By Joe Dziemianowicz / December 5, 2018

Opal Fossils Lead to Discovery of New Dinosaur

The find has been called "a gem."

Cut opals from Coober Pedy and Andamooka in South Australia, and Lightning Ridge in New South Wales, Australia (Getty Images)
Cut opals from Coober Pedy and Andamooka in South Australia, and Lightning Ridge in New South Wales, Australia (Getty Images)

The discovery of a new dog-sized dinosaur species is being called a “gem of a find” by National Geographic, which first reported the story.

The fossils — which, remarkably are made from opal, as described in the journal PeerJ — belong to a newly named dinosaur Weewarrasaurus pobeni, a plant-eater.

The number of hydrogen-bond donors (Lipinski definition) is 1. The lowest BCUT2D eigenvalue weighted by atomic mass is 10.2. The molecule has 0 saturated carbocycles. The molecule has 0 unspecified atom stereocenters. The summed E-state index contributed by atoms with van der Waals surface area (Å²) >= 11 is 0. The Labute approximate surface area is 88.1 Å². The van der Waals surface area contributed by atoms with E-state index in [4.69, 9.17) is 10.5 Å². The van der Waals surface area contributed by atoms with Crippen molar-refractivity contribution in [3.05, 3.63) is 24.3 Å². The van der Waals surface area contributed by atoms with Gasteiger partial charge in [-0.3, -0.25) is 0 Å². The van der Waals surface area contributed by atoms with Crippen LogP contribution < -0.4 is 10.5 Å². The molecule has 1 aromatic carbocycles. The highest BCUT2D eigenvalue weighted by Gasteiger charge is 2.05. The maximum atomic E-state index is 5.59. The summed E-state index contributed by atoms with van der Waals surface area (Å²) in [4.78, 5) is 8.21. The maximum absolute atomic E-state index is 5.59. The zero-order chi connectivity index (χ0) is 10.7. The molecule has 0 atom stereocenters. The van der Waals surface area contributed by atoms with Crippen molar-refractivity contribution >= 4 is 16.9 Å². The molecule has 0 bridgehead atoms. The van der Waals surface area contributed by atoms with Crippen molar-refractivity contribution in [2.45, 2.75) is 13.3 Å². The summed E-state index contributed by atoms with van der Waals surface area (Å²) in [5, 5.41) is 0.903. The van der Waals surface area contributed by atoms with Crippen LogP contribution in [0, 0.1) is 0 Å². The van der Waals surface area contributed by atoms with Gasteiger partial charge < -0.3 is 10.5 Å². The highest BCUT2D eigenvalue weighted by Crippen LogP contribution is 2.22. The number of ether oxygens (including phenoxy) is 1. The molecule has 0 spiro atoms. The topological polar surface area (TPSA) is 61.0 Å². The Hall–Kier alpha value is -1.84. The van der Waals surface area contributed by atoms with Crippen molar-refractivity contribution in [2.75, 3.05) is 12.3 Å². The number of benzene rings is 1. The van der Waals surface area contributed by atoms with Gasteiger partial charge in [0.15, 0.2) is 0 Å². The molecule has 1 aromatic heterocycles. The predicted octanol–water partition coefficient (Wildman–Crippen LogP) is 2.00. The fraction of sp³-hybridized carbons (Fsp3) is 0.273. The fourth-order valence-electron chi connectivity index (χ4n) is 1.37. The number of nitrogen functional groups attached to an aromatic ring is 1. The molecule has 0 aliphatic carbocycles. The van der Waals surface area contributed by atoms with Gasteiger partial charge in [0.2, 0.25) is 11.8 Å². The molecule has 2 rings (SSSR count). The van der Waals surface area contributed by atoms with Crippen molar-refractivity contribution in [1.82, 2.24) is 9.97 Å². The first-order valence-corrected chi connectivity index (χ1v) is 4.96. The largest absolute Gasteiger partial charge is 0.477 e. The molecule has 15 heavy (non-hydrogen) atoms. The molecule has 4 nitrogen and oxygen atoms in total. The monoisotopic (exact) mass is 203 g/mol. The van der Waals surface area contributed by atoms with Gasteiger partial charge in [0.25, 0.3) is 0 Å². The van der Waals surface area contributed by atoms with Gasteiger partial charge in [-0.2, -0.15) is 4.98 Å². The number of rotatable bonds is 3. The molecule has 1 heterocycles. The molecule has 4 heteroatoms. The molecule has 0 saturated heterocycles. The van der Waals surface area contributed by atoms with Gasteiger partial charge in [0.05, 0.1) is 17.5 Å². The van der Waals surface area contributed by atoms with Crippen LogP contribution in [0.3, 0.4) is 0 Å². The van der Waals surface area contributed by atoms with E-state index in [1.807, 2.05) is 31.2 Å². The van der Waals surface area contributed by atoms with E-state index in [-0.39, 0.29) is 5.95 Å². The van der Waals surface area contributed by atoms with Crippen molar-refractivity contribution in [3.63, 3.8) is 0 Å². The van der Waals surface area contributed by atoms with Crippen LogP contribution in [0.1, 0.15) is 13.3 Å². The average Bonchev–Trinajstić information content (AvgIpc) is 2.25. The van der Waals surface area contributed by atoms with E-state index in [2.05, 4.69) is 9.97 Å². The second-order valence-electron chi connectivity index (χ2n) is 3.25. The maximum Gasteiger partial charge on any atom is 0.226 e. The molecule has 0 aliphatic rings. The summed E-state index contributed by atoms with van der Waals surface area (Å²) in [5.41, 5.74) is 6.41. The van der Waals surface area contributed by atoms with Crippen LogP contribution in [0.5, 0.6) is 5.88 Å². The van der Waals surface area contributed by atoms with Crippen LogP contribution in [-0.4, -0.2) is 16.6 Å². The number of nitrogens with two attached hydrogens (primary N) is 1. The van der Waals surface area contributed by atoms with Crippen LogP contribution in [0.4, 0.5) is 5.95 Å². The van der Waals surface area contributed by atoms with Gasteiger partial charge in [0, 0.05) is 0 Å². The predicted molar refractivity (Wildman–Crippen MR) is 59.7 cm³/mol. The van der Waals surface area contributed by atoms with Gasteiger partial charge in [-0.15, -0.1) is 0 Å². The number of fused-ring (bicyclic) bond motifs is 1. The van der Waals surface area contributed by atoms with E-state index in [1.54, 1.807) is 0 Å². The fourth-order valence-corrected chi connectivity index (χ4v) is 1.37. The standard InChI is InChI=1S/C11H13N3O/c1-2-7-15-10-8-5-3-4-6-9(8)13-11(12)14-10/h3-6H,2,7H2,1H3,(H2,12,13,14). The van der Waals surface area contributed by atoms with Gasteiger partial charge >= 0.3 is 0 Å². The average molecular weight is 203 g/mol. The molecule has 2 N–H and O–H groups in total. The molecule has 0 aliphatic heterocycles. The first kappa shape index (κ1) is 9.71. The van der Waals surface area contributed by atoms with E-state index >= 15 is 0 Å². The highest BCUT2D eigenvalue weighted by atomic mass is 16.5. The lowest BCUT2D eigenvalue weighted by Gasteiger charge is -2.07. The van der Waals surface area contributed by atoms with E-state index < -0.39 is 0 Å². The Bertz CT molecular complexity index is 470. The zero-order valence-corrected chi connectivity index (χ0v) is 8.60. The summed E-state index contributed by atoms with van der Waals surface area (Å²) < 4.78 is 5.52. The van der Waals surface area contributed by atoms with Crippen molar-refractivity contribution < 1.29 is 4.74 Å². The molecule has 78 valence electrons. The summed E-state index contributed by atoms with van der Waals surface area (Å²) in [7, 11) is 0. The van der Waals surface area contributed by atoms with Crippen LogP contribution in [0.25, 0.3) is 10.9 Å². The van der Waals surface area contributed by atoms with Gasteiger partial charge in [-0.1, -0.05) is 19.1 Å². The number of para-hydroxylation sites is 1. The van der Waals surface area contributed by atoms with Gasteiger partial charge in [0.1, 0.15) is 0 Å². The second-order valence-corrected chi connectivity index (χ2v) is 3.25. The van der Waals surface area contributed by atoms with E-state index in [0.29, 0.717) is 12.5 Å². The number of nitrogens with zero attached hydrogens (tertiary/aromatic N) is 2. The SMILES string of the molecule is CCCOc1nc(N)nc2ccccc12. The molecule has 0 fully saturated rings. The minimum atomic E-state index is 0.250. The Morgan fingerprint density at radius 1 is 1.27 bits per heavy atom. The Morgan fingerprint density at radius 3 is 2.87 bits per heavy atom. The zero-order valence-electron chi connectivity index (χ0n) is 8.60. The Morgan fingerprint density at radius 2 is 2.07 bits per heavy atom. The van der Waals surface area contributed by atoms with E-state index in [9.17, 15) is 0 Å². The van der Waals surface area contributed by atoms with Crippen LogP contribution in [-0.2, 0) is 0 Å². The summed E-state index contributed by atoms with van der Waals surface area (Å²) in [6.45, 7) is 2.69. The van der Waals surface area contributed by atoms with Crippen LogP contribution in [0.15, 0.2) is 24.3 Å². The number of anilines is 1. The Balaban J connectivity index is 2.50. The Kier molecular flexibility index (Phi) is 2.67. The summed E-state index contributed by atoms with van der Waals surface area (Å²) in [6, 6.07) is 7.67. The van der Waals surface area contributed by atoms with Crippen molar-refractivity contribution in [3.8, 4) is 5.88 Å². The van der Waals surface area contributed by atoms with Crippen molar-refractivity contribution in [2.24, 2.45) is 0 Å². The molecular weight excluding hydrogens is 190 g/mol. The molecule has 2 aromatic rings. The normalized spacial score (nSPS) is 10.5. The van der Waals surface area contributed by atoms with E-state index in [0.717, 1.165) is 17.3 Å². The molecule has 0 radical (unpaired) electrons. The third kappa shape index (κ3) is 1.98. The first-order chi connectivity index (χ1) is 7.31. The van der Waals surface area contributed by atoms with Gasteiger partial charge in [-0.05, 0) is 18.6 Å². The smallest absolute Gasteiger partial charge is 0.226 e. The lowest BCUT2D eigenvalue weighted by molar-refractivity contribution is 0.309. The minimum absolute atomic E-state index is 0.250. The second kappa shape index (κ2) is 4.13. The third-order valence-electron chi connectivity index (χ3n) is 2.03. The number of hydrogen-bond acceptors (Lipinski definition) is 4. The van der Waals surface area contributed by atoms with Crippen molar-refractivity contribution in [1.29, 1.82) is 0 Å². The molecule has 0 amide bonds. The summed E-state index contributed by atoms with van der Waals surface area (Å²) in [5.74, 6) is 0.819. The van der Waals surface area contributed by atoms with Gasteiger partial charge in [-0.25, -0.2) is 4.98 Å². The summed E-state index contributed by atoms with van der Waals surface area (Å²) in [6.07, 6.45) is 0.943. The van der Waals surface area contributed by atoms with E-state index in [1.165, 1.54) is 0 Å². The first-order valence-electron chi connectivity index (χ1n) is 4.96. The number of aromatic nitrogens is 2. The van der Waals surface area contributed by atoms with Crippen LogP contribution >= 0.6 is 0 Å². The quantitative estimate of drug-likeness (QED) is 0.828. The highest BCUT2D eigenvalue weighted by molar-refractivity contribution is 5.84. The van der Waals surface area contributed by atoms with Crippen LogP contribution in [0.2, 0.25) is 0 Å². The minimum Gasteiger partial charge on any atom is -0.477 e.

The ancient remains were unearthed in a mine in Wee Warra, a bone’s throw from the Australian outback community of Lightning Ridge.  Researchers believe the species was roughly “the size of a Labrador retriever, walked on its hind legs and had both a beak and teeth for nibbling vegetation,” Nat Geo notes.

Scientists think Weewarrasaurus resembles canines in another way: It is theorized that they moved in groups or herds in the interest of protection. It joins a growing roster of Australian dinosaurs. Indeed, while there are fewer than 20, four new species have been found since 2015.

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